The slave data processor 24 is also comprised of a slave sequencer 36 and a data processing section 38. In the present embodiment, the slave data processor 24 is interfaced with an external ROM 40 for storing microcode. However, it should be understood that the microcode can be ROM resident within the slave data processor 24.
In operation, the data processor determines the particular function for the array processor to perform. These are referred to as macroprograms or macro calls, as illustrated by a block 42. The block 42 represents a queue of macro calls which are input to a program memory (not shown) in a particular order. The ACS 12 is operable to fetch the macro calls for execution thereof.
A number of different tasks can be carried out by the ACS 12 such as performing a Fast Fourier Transform (FFT). A particular task is defined by a command parameter list (CPL) which defines the parameters for the macro call. The ACS 12 performs the task with the parameters in the CPL, the parameters being distributed through the array processor as necessary.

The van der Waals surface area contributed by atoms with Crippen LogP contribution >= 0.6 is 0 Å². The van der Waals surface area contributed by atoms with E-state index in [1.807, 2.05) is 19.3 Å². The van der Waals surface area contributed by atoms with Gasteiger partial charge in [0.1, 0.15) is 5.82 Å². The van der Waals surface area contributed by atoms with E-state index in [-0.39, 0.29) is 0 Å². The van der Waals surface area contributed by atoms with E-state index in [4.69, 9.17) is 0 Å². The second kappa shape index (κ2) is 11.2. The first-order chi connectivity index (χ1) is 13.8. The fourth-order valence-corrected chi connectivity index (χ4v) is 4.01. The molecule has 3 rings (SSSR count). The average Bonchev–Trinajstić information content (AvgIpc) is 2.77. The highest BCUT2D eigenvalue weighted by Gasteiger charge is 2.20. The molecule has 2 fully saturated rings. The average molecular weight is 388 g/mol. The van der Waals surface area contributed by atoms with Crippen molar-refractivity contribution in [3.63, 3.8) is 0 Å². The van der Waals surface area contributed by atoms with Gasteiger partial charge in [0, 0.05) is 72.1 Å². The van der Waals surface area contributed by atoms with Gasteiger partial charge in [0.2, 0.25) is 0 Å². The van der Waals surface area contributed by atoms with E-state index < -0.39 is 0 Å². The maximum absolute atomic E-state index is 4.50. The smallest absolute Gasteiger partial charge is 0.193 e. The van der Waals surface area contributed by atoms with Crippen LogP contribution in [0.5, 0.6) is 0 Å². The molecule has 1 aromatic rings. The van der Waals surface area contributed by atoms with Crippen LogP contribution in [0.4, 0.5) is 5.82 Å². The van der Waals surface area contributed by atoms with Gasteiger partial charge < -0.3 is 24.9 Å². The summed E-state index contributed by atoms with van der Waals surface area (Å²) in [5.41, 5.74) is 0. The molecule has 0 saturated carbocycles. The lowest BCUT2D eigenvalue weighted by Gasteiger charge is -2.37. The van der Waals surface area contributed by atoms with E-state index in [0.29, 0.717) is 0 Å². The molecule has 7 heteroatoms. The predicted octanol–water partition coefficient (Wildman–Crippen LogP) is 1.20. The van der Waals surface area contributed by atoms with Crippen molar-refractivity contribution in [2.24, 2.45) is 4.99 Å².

The ACS 12 executes a particular task by outputting a sequence of control signals onto the control bus 18. Each of the VAGs 20a-20n then sequences through a set of internal instructions in response to the control signals provided thereto from the ACS 12 and generates corresponding addresses for input to the respective data memories 34a-34n. In addition, the slave data processor 24 and MPS 22 are also configured by particular control signals from the ACS 12. This operation is synchronous such that for each instruction carried out by the VAGs 20a-20n, a particular switch configuration is provided by the MPS 22 for either receiving data from the memories 34a-34n or inputting data thereto. This data can then be output to the slave data processor 24.